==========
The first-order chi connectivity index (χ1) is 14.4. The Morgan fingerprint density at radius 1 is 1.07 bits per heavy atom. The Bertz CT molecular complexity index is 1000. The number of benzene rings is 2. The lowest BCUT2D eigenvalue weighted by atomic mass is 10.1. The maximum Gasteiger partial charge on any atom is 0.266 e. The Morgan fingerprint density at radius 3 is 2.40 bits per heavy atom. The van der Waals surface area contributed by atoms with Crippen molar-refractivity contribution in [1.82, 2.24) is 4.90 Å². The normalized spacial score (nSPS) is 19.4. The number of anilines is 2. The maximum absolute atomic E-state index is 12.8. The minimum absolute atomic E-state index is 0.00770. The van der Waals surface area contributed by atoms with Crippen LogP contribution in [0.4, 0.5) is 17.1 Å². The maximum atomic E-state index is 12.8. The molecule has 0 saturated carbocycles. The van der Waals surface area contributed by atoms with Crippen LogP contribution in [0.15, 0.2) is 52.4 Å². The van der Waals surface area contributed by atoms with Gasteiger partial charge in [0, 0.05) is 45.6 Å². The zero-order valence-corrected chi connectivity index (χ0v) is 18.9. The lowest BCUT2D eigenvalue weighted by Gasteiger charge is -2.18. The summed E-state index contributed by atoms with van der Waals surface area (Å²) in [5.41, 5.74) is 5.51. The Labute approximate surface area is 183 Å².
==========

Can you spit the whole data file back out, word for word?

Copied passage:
The first-order chi connectivity index (χ1) is 14.4. The Morgan fingerprint density at radius 1 is 1.07 bits per heavy atom. The Bertz CT molecular complexity index is 1000. The number of benzene rings is 2. The lowest BCUT2D eigenvalue weighted by atomic mass is 10.1. The maximum Gasteiger partial charge on any atom is 0.266 e. The Morgan fingerprint density at radius 3 is 2.40 bits per heavy atom. The van der Waals surface area contributed by atoms with Crippen molar-refractivity contribution in [1.82, 2.24) is 4.90 Å². The normalized spacial score (nSPS) is 19.4. The number of anilines is 2. The maximum absolute atomic E-state index is 12.8. The minimum absolute atomic E-state index is 0.00770. The van der Waals surface area contributed by atoms with Crippen LogP contribution in [0.4, 0.5) is 17.1 Å². The maximum atomic E-state index is 12.8. The molecule has 0 saturated carbocycles. The van der Waals surface area contributed by atoms with Crippen LogP contribution in [0.15, 0.2) is 52.4 Å². The van der Waals surface area contributed by atoms with Gasteiger partial charge in [0, 0.05) is 45.6 Å². The zero-order valence-corrected chi connectivity index (χ0v) is 18.9. The lowest BCUT2D eigenvalue weighted by Gasteiger charge is -2.18. The summed E-state index contributed by atoms with van der Waals surface area (Å²) in [5.41, 5.74) is 5.51. The Labute approximate surface area is 183 Å².